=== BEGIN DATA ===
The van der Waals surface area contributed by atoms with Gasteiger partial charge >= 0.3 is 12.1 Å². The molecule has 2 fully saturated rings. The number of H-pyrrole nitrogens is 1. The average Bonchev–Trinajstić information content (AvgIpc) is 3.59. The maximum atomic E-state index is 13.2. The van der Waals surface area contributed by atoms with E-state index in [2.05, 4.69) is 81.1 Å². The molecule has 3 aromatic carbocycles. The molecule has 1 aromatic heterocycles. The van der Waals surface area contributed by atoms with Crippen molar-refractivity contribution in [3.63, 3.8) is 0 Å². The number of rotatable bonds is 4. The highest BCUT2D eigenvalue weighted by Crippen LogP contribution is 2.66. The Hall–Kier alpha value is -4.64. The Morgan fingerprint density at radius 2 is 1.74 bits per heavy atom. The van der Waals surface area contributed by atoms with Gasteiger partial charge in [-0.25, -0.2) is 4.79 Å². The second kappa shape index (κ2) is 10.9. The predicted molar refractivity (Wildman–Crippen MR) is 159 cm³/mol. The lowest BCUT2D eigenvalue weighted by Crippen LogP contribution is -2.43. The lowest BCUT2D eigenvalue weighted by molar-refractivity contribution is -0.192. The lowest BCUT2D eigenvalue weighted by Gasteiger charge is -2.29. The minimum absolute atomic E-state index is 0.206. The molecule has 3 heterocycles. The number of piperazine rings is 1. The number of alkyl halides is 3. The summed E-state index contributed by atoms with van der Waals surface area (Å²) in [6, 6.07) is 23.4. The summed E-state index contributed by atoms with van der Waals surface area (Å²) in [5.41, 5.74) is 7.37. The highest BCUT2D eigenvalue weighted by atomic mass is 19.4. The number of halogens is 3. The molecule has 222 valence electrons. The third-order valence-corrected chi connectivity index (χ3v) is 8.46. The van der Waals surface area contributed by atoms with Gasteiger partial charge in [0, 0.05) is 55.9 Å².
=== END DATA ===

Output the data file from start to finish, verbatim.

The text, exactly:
The van der Waals surface area contributed by atoms with Gasteiger partial charge >= 0.3 is 12.1 Å². The molecule has 2 fully saturated rings. The number of H-pyrrole nitrogens is 1. The average Bonchev–Trinajstić information content (AvgIpc) is 3.59. The maximum atomic E-state index is 13.2. The van der Waals surface area contributed by atoms with E-state index in [2.05, 4.69) is 81.1 Å². The molecule has 3 aromatic carbocycles. The molecule has 1 aromatic heterocycles. The van der Waals surface area contributed by atoms with Crippen molar-refractivity contribution in [3.63, 3.8) is 0 Å². The number of rotatable bonds is 4. The highest BCUT2D eigenvalue weighted by Crippen LogP contribution is 2.66. The Hall–Kier alpha value is -4.64. The Morgan fingerprint density at radius 2 is 1.74 bits per heavy atom. The van der Waals surface area contributed by atoms with Gasteiger partial charge in [-0.25, -0.2) is 4.79 Å². The second kappa shape index (κ2) is 10.9. The predicted molar refractivity (Wildman–Crippen MR) is 159 cm³/mol. The lowest BCUT2D eigenvalue weighted by Crippen LogP contribution is -2.43. The lowest BCUT2D eigenvalue weighted by molar-refractivity contribution is -0.192. The lowest BCUT2D eigenvalue weighted by Gasteiger charge is -2.29. The minimum absolute atomic E-state index is 0.206. The molecule has 3 heterocycles. The number of piperazine rings is 1. The number of alkyl halides is 3. The summed E-state index contributed by atoms with van der Waals surface area (Å²) in [6, 6.07) is 23.4. The summed E-state index contributed by atoms with van der Waals surface area (Å²) in [5.41, 5.74) is 7.37. The highest BCUT2D eigenvalue weighted by atomic mass is 19.4. The number of halogens is 3. The molecule has 222 valence electrons. The third-order valence-corrected chi connectivity index (χ3v) is 8.46. The van der Waals surface area contributed by atoms with Gasteiger partial charge in [0, 0.05) is 55.9 Å².